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boon

1
[ boon ]
/ bun /
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See synonyms for: boon / booner / boonest on Thesaurus.com

noun
something to be thankful for; blessing; benefit.
something that is asked; a favor sought.
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Origin of boon

1
First recorded in 1150–1200; Middle English bon(e) “praying, a prayer, favor asked for,” from Old Norse bōn “prayer, request, petition”; cognate with Old English bēn

OTHER WORDS FROM boon

boonless, adjective

Other definitions for boon (2 of 3)

boon2
[ boon ]
/ bun /

adjective
(of a person) jolly; jovial; convivial: boon companions.
Archaic. kindly; gracious; bounteous.

Origin of boon

2
First recorded in 1300–50; Middle English bon(e), boun “good, goodly,” from Old French, from Latin bonus “good, expert”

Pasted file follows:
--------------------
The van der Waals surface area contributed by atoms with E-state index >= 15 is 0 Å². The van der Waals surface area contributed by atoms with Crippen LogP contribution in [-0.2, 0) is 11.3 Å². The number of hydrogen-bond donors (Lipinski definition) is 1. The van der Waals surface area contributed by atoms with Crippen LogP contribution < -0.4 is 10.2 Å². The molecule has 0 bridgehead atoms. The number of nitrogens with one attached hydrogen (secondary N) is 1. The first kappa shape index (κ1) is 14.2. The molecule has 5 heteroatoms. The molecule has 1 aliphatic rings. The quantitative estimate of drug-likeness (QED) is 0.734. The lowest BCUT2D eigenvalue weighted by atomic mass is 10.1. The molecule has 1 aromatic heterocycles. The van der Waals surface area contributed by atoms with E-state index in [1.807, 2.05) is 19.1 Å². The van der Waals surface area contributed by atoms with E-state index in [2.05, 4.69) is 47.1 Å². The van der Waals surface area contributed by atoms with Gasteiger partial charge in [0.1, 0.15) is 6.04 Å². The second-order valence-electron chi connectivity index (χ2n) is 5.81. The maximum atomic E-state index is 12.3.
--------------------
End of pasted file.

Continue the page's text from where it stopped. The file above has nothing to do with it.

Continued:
Other definitions for boon (3 of 3)

boon3
[ boon ]
/ bun /

noun Textiles.
the ligneous waste product obtained by braking and scutching flax.
Also called shive, shove.

Origin of boon

3
First recorded in 1350–1400; Middle English (north) bun(n)e, bone “reed, stem, husk (of flax)”; compare Old English bune “reed; drinking cup”
Dictionary.com Unabridged Based on the Random House Unabridged Dictionary, © Random House, Inc. 2021

How to use boon in a sentence

British Dictionary definitions for boon (1 of 2)

boon1
/ (buːn) /

noun
something extremely useful, helpful, or beneficial; a blessing or benefitthe car was a boon to him
archaic a favour; requesthe asked a boon of the king

Word Origin for boon

C12: from Old Norse bōn request; related to Old English bēn prayer

British Dictionary definitions for boon (2 of 2)

boon2
/ (buːn) /

adjective
close, special, or intimate (in the phrase boon companion)
archaic jolly or convivial

Word Origin for boon

C14: from Old French bon from Latin bonus good
Collins English Dictionary - Complete & Unabridged 2012 Digital Edition © William Collins Sons & Co. Ltd. 1979, 1986 © HarperCollins Publishers 1998, 2000, 2003, 2005, 2006, 2007, 2009, 2012
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